Given the “draconian” cuts that seem to be in the offing for aerospace research and production alike, a national defense industrial base policy is urgently needed, according to Fred Downey of the Aerospace Industries Association. “We’re not well postured” for the deep reductions that seem imminent, Downey said Tuesday during an industry panel discussion at AFA’s Air & Space Conference at National Harbor, Md. He added that without an industrial policy, irreplaceable elements of the national capabilities in design, development, production, and sustainment of military aircraft could be lost. Downey said potential reductions of more than a trillion dollars could affect the industry over the next 10 years, and that would be “devastating” to future capabilities. “We have to … know where we’re going, what forces we want, and how we want to implement that,” said Downey. There also has to be a “defined path to partnership” with the Defense Department, as there exists today a somewhat adversarial relationship that is not helping either get what it needs, he said.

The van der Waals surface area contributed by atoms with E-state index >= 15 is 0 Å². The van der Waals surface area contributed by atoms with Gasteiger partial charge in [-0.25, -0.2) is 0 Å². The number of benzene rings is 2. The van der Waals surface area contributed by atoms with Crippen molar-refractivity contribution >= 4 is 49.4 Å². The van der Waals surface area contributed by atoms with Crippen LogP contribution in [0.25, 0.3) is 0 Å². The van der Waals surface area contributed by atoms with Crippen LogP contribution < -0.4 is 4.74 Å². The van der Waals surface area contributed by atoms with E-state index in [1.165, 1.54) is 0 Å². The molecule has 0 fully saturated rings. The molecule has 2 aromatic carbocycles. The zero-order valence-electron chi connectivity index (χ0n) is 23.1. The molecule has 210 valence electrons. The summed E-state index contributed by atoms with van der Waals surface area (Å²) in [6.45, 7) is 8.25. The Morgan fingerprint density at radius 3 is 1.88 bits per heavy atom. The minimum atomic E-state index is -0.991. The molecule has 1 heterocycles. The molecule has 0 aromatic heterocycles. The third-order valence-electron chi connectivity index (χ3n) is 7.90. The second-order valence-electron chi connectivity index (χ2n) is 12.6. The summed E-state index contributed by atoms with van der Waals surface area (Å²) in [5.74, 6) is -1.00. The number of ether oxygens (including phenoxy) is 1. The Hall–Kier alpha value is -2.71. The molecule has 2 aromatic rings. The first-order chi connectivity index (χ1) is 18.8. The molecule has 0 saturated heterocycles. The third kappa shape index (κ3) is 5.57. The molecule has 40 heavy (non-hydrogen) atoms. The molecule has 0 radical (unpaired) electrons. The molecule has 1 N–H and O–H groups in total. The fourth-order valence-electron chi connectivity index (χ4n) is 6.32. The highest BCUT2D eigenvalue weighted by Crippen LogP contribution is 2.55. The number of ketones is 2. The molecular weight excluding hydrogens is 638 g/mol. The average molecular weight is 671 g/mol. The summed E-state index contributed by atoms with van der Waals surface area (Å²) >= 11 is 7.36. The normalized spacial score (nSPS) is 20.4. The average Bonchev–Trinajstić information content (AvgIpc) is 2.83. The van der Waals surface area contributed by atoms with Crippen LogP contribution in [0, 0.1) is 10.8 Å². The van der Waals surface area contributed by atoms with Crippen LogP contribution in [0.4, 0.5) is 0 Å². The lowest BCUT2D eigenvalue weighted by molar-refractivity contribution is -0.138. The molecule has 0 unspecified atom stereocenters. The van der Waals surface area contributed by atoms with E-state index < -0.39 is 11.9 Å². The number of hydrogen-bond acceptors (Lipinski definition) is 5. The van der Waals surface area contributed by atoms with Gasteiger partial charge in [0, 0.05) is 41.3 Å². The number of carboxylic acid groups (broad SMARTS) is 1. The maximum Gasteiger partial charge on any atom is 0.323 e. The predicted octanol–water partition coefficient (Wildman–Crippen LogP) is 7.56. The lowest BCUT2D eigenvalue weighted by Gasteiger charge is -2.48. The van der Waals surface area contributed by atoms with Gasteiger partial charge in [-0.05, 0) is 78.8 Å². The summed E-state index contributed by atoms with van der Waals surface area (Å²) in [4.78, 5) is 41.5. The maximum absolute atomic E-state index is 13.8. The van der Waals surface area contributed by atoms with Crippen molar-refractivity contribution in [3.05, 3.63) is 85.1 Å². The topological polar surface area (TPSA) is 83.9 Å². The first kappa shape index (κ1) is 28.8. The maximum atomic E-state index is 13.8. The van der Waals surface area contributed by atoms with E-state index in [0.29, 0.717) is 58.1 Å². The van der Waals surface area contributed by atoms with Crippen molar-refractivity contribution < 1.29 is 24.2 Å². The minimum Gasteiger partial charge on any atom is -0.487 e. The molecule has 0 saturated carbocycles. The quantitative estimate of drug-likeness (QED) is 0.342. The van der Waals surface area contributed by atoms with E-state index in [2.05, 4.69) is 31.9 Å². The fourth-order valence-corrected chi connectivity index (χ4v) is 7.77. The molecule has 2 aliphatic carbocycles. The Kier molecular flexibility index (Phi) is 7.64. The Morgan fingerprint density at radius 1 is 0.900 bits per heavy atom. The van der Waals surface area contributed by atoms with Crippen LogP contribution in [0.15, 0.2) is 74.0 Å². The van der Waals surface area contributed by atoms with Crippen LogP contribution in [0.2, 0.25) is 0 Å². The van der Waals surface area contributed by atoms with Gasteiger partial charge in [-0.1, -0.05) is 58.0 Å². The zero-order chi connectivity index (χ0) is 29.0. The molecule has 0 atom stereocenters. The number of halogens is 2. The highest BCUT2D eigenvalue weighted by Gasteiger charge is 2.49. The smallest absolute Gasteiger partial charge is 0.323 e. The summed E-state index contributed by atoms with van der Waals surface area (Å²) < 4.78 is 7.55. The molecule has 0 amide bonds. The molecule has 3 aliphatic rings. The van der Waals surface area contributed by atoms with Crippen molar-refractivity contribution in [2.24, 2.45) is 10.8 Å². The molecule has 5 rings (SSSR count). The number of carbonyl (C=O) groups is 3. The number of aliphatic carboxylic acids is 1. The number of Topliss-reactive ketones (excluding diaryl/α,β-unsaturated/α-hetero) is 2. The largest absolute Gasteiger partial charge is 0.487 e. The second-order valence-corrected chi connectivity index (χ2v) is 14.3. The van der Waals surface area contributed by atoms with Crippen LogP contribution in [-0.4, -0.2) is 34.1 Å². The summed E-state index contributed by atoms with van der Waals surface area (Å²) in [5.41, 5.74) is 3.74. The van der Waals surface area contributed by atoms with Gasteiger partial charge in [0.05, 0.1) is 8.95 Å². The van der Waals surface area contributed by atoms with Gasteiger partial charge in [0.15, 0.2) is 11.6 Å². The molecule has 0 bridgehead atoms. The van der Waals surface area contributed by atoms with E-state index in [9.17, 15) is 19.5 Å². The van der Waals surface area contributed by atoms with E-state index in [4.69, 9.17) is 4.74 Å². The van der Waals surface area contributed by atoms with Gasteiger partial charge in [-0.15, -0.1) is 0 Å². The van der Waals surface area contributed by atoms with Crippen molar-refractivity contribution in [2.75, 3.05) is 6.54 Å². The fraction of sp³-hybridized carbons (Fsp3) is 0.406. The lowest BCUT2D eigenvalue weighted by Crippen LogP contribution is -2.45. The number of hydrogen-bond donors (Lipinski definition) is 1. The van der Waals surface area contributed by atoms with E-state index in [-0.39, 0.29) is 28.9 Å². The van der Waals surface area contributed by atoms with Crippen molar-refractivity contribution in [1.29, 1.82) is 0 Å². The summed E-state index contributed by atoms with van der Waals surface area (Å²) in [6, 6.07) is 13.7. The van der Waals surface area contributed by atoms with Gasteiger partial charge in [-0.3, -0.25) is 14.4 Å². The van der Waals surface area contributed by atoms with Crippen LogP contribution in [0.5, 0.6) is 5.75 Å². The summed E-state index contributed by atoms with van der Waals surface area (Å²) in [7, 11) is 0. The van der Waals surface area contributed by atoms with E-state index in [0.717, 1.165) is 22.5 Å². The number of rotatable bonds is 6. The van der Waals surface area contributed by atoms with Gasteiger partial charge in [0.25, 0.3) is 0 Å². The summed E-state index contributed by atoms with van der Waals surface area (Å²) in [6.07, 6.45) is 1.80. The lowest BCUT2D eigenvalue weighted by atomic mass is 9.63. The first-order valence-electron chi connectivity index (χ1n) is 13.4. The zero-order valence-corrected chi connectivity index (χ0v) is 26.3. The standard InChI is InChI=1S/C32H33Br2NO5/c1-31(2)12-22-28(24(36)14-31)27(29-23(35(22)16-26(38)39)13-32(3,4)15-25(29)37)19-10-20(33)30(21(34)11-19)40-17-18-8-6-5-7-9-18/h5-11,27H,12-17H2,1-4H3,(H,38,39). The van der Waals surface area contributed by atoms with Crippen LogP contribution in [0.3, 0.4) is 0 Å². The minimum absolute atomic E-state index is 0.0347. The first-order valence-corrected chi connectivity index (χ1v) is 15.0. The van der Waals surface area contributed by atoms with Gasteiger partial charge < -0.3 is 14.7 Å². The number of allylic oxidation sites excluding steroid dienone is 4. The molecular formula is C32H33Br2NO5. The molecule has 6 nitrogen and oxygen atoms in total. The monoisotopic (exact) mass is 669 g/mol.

The Air Force overall reduced its size by 120 aircraft in fiscal year 2021, but kept about the same number of fighter, bomber and attack aircraft, according to data supplied by the service. The F-35 fleet saw the biggest increase while the B-1B bomber fleet saw the largest decline.